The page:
The Harry Smith Smithsonian Collection is full of these kind of connections.This is where Dylan found a large part of his early repertoire and ethos.Some of these performers were from a weird and lost America which pre-figured and ran alongside the perceived America and the American imagined that everyone accepted from the films.This is where the dastardly murderer, Stagalee, came into the picture. This is where the cuckoo flies or where graves are dug with a silver spade…..where graves are seen to be needed kept clean.This is the place where Gerry Garcia found “Casey Jones” and gave it to the Grateful Dead . It’s the place where Albert “dun” Frankie wrong and she shot her lover down.This is where Ry Cooder found the roots of a whole guitar style in the bottleneck playing of Blind Willie Johnston’s” John the Revelator” and subsequently parlayed a career colouring movie soundtracks with this swampy fluid slide style.Maybelle and Sara Carter as part of the legendary Carter Family perform the autoharp and guitar driven “Little Moses” which Dylan has consisteantly returned to in concert throughout this past forty years.
He’s currently touring with a band, looking for all the world like a riverboat gambler in the Rhett Butler mould from “Gone With The Wind”, or as some huckster tent- gospeler or carnival hustler.He could be selling snake-oil or religion to some sensation -hungry country rubes in some little backwoods town ,sometime in the early years of the last century.His bass player could be nursing a dodgy hand of cards in the corner of some old western saloon.{As Dylan was wont to joke drolly in concert introductions, …”he left his job as mayor of {….fill in a town of your choice} to come and play with me….”.} All characters straight out of these songs.Dylan was always able to get inside a song and live and act out the lyric in performance.The insider joke was in trying to spot the filmic , literary or artistic references that he’d cobbled together into wonderful collages. Of course, you could take it all very seriously and miss a lot of the crafty fun.Many times he was those characters, whether they were evangalistic soul- savers in full gospel flight ,broken down wastrels, or fallen women in the houses of the rising sun, slaves or whiskey bootleggers.These original templates are now available ,spread over six cds complete with original artwork and notes, and even some cd rom video material of Harry with the likes of Beat poet Allen Ginsberg. The original performers are a varied bunch .Some of Harry’s paintings and artworks are also featured.In the songs is the genesis of the folk revival, which in England ,Lonnie Donegan brought to a thousand homes and inspired the first skiffle groups,the Beatles, beat groups and finally the revival of rock and blues groups which tore up the entire 1960’s and 1970’s.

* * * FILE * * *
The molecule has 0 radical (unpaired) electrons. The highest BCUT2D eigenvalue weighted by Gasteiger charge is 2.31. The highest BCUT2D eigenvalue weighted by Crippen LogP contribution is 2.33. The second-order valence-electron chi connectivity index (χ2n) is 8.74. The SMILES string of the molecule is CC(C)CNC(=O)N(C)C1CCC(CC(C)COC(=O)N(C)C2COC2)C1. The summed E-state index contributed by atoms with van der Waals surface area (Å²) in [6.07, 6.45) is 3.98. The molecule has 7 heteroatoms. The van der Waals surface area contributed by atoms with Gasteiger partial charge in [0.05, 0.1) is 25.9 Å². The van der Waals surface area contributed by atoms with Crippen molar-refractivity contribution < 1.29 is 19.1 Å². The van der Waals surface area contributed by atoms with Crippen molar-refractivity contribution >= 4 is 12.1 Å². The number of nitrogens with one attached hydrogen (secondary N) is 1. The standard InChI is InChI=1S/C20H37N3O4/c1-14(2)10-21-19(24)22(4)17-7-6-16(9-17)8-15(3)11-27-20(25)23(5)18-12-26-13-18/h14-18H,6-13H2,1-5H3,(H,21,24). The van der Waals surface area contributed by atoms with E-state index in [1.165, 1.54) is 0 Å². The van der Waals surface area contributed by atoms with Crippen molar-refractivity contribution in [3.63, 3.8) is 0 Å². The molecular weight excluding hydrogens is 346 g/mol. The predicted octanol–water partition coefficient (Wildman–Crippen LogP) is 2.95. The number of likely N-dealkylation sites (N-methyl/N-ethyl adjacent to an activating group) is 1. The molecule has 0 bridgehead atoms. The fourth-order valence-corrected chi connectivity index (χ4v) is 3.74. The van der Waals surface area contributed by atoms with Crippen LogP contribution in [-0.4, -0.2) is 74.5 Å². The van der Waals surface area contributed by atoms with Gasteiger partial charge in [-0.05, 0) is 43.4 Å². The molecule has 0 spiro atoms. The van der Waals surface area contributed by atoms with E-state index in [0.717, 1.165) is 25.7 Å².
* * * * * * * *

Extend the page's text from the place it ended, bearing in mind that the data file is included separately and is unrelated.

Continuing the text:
In Ireland, Tommy Makem,who was raised and grew up in a village about five miles from me,and the Clancy Brothers, and later, the Dubliners were to spearhead this new interest in their own old {and almost lost} heritage of songs,both bringing them back to an American audience already prepared by Woody Guthrie, Pete Seegar and the likes of Big Bill Broonzy and Leadbelly{Huddy Ledbetter}in the folk clubs.This all helped the likes of John Mayall and the young Rolling Stones in their revivals of Muddy Waters Chicago style blues.